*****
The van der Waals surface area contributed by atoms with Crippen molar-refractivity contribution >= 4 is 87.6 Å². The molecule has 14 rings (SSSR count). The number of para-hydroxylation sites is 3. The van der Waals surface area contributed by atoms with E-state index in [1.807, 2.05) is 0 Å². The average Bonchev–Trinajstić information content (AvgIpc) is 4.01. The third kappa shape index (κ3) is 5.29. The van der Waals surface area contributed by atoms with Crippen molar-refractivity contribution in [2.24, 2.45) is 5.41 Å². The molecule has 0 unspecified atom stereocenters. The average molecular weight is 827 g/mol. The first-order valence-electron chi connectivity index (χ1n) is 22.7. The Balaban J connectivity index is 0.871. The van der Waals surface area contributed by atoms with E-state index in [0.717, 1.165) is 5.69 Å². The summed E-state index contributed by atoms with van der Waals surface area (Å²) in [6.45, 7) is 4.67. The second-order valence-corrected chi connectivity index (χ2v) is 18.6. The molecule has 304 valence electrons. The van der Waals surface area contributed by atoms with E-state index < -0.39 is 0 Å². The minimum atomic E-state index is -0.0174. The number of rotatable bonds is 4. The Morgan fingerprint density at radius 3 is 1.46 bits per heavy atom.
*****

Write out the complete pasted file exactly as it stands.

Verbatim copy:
The van der Waals surface area contributed by atoms with Crippen molar-refractivity contribution >= 4 is 87.6 Å². The molecule has 14 rings (SSSR count). The number of para-hydroxylation sites is 3. The van der Waals surface area contributed by atoms with E-state index in [1.807, 2.05) is 0 Å². The average Bonchev–Trinajstić information content (AvgIpc) is 4.01. The third kappa shape index (κ3) is 5.29. The van der Waals surface area contributed by atoms with Crippen molar-refractivity contribution in [2.24, 2.45) is 5.41 Å². The molecule has 0 unspecified atom stereocenters. The average molecular weight is 827 g/mol. The first-order valence-electron chi connectivity index (χ1n) is 22.7. The Balaban J connectivity index is 0.871. The van der Waals surface area contributed by atoms with E-state index in [0.717, 1.165) is 5.69 Å². The summed E-state index contributed by atoms with van der Waals surface area (Å²) in [6.45, 7) is 4.67. The second-order valence-corrected chi connectivity index (χ2v) is 18.6. The molecule has 304 valence electrons. The van der Waals surface area contributed by atoms with E-state index < -0.39 is 0 Å². The minimum atomic E-state index is -0.0174. The number of rotatable bonds is 4. The Morgan fingerprint density at radius 3 is 1.46 bits per heavy atom.